Category Fiction

A Halloween Tribute to Hermann Hesse’s “Steppenwolf”

“O dark dark dark. They all go into the dark,” wrote T.S. Eliot in a poem that was not about Halloween but maybe should have been. (It might have helped lighten Eliot’s mood.) Eliot was writing more about the encounter with non-being, rather than the relatively jocular invitation to explore the dark side of human nature via America’s second most commercially prosperous holiday (trailing only Christmas in economic activity.)

Sure, Halloween is rampantly commercialized and mostly a bonanza for the candy companies and costume stores. But it also reflects a rich tradition of human beings who are not only aware of the shadow side of life, but welcome it. Even though it takes the mostly light-hearted form of costume parties, house decorations and candy for the kids.

Halloween is a chance for our alteregos to get a little attention. To take a walk on the wild side.

Spending a lot of time on the East Co...

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“Death of a Salesman”: Parable for Our Times

My tattered, second-hand copy of Arthur Miller’s “Death of a Salesman,” on my shelf now nearly half a century, shows a cover price of 95 cents. One might be tempted to view that as emblematic and perfect for a now hoary mid-20th century period piece, almost quaint in its portrayal of desperate lives crushed by the weight of an outmoded American dream.

But the play is a period piece only in the way that “Othello” and “The Cherry Orchard” are, which is to say, the “period” it encompasses spans pretty much all of human existence, or at least that in which people have wrestled with matters of conscience and communication, purpose, honesty and authenticity.

Of particular note for our own era is its devastating portrayal of the wages of deception.

Willy Loman, the beleaguered salesman of the title, lives nearly his entire life as a matter of expediency...

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Philippe Petit’s Art of the High Wire, and the Artworks It Inspired

At root, we go to art, whatever its form, to be changed. To alter our perception, to see something new or something we have seen before in a new way, to contemplate the mysterious, the beautiful, the joyous, the awful, the searing.

The best art upends our world, shatters our assumptions, pierces our ignorance and venality. It inspires question upon question, wonder upon wonderment, and as it does so, it assaults us physically—roiling our stomachs, fluttering our hearts, goosebumping our necks, disturbing our sleep.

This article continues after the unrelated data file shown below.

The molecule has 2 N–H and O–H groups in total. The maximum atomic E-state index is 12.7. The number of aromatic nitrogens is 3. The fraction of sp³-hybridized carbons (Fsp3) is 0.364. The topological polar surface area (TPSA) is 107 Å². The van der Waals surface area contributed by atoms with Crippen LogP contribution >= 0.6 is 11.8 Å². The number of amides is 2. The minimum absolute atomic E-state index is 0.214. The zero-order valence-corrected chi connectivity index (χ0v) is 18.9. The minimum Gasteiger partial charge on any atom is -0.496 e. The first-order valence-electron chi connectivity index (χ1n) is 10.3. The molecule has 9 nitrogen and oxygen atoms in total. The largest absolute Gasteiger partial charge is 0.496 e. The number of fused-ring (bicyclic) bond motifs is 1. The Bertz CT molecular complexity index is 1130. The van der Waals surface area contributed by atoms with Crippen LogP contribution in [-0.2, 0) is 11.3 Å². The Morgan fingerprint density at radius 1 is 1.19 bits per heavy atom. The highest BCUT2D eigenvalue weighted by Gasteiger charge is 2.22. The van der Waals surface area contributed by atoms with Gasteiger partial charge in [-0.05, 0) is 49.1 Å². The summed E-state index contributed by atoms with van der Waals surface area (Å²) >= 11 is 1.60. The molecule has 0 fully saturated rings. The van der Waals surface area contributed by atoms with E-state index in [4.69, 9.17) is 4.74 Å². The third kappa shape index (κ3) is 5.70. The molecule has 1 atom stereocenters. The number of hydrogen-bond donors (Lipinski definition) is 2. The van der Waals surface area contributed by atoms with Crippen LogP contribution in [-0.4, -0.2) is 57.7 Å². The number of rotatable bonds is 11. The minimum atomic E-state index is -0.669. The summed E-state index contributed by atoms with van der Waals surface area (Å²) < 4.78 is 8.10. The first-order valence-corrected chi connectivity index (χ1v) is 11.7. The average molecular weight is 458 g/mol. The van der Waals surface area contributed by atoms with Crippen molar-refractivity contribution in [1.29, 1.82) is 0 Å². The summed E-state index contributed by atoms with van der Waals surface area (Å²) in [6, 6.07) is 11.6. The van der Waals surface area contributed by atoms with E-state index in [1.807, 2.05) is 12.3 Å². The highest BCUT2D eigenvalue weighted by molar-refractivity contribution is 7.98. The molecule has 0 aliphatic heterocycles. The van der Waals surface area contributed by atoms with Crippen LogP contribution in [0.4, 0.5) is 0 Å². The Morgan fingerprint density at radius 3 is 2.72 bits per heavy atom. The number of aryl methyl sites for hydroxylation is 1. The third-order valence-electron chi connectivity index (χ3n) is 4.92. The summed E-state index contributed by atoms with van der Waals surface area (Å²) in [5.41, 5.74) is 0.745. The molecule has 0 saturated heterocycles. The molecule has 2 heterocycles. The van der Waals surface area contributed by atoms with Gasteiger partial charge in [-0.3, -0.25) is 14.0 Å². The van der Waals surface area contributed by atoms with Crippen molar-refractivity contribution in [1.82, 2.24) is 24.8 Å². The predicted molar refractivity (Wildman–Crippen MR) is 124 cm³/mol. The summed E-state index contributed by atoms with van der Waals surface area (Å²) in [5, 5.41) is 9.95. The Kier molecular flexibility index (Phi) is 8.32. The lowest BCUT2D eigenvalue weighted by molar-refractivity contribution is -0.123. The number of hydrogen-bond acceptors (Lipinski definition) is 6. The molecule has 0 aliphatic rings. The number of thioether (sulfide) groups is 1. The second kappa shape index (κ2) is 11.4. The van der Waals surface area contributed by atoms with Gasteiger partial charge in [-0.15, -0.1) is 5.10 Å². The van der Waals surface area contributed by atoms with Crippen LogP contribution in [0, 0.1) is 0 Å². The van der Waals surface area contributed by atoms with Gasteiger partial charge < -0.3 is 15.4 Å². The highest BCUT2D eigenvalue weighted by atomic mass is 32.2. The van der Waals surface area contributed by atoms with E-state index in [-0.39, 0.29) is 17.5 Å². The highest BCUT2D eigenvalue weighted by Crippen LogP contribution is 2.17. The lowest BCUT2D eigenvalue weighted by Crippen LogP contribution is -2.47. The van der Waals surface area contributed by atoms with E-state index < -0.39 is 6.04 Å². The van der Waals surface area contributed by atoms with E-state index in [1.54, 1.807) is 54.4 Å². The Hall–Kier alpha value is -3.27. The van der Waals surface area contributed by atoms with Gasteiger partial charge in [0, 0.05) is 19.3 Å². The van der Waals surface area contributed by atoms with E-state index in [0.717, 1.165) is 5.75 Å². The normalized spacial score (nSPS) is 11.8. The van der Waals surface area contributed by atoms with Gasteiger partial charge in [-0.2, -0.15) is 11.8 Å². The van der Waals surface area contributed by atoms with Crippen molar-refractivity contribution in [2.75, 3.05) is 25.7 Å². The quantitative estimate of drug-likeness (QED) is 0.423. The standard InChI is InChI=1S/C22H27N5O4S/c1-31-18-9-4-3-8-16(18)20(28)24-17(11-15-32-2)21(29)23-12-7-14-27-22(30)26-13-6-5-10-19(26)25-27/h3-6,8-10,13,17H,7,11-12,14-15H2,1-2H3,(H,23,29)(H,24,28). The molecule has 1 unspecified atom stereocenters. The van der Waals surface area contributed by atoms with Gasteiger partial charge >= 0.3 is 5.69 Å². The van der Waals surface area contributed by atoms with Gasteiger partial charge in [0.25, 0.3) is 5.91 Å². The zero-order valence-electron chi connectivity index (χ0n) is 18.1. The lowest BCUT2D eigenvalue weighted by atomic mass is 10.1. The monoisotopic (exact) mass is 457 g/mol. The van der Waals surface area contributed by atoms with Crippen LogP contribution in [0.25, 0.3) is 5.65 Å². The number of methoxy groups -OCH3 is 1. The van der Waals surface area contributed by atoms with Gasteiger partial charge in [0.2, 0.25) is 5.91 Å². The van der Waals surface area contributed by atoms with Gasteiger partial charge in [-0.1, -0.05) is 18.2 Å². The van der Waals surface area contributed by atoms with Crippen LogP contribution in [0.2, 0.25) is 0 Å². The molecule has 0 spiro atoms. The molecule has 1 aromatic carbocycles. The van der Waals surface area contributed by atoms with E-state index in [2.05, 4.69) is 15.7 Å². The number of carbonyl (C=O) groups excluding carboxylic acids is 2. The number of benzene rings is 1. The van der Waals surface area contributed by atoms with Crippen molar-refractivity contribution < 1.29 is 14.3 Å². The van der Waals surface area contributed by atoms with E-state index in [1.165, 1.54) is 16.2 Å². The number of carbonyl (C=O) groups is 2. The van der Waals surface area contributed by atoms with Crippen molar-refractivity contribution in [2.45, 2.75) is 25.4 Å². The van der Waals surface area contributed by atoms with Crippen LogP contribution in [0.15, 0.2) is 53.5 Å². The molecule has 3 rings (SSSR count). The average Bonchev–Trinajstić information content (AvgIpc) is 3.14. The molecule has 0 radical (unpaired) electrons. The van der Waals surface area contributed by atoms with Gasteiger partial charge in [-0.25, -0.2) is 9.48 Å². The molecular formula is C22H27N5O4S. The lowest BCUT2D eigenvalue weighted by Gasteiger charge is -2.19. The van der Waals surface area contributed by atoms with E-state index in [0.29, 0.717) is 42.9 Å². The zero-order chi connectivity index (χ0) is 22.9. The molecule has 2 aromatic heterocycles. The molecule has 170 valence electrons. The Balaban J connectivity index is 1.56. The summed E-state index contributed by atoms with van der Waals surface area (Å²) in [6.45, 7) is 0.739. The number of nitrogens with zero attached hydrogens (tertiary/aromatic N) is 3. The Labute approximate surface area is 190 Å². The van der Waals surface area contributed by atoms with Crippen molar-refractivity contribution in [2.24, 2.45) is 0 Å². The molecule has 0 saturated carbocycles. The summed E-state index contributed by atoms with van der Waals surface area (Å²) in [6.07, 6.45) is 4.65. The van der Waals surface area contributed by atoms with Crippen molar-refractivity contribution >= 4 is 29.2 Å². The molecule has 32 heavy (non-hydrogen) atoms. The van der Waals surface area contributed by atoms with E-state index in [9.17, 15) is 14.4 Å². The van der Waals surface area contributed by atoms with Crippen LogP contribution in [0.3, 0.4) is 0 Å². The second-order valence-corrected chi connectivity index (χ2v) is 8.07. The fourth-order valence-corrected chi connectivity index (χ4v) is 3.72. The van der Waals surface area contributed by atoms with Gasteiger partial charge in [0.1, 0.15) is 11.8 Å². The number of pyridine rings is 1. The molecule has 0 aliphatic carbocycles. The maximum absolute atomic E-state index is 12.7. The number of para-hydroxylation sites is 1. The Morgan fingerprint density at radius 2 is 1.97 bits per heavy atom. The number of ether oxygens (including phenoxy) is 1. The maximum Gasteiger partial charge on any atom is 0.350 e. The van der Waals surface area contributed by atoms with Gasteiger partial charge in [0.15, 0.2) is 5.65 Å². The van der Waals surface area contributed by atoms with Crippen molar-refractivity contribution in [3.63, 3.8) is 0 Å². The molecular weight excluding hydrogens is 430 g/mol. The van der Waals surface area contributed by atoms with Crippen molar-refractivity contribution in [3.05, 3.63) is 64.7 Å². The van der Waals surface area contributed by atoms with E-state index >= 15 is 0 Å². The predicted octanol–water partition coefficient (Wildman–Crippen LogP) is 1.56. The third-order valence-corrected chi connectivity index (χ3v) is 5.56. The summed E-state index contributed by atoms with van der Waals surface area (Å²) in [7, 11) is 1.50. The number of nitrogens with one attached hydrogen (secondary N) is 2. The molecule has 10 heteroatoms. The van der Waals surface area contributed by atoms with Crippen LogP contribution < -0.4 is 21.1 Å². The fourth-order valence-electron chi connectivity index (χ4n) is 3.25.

All art aspires to these things if it is to be worthy of its name.

In this post, I want to discuss three related works of art that in my estimation accomplish all—or at least a good deal—of the above.

1. Tightrope walker Philippe Petit’s unparalleled 138-foot traverse between the World Trade Center’s Twin Towers in New York City in 1974.
2...

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John Steinbeck’s Muddled View of Sunsets

Of course I was moved by The Grapes of Wrath, though I think East of Eden was a superior novel.

And Of Mice and Men? Who wasn’t reduced to blubbering at Lenny’s sorry fate? I sure was!

So this post is not to impugn the renowned and honorable John Steinbeck, champion of the dispossessed and travel companion of a dog named Charlie, among other estimable virtues.

It is only to hold up the fact, in graphic detail pertaining to one short sentence of Steinbeck’s prose, that writers don’t always get it right, that they most always benefit from conscientious editing, and that sometimes, even writers as gifted as Steinbeck, rewarded for their talents and toil by being assigned accomplished and decently paid editors, can fail and then be failed by those editors as well.

To such a degree, as a matter of fact, that the following kind of sentence can occasionally sneak past the sentries guarding against ambigui...

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Pathos and Redemption: An Analysis of Lorrie Moore’s “Terrific Mother”

A mid-30s woman, childless, told repeatedly what a “terrific mother” she would be but beginning to doubt it and even growing awkward and unsure around babies, has one thrust into her hands at a backyard Labor Day party by a solicitous mother, whereupon the picnic bench she is sitting down to with the infant cracks and the baby flies out of her arms and smashes its head on the cement, dying a short while later. Our protagonist, Adrienne, then retreats to hole up in her attic apartment for seven months, too dark and deranged to even feign an interest in living.

This is the setup for a short story, Terrific Mother, that rarely goes a page without a laugh-out loud moment of insight about the foibles of human beings, followed by profound, sometimes tender but always incisive probing into the behavior and compensations that keep us psychically afloat amidst the need for near constant forgiveness of both self...

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